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Campbell’s Soup Case

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  • Category: Food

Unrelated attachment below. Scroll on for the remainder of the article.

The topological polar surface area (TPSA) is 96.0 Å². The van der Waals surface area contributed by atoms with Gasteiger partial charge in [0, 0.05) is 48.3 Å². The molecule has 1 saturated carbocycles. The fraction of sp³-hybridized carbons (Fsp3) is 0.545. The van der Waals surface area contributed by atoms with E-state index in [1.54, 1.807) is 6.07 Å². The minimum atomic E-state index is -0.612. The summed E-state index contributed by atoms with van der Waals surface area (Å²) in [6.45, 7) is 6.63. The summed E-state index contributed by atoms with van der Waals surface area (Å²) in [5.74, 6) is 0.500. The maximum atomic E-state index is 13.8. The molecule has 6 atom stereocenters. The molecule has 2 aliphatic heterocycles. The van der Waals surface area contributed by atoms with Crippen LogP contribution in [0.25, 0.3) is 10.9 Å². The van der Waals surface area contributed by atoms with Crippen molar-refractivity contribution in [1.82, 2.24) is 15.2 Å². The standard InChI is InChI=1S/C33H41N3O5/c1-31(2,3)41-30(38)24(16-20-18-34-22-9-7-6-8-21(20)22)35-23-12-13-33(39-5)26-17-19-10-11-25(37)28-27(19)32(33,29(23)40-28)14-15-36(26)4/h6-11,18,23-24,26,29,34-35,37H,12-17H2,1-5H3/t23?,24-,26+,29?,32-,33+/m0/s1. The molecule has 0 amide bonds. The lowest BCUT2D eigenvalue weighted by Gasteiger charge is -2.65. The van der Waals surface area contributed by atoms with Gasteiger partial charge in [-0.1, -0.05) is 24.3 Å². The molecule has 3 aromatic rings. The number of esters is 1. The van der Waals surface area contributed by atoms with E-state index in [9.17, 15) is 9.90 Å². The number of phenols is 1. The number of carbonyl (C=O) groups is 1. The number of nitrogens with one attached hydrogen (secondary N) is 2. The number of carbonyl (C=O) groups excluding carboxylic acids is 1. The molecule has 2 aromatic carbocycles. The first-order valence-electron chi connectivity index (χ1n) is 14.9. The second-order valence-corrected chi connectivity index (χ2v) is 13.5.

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ā€œThe U.S. food processing sector is extensively regulated by state and federal agencies. Federal agencies dominate the regulatory oversight: USDA FSIS for the meat and poultry processing businesses and FDA for all other food processing businesses. State agencies also have an active role in overseeing food processing businesses within their respective states, but their role is in collaboration with the federal agenciesā€.1 Fortunately, there was no mention of any issues that Campbellā€™s has encountered regarding their manufacturing operations. However, they have run into some ethical issues regarding the methods used by the companies that they employed to do their marketing research. Campbellā€™s hired three different marketing research companies. The first was Innerscope Research Inc. who measured bodily responses such as galvanic skin response, heart rate variability, pupil dilation etc. Using these measurements, they looked to see which parts of Campbellā€™s television commercials were eliciting responses from the consumer.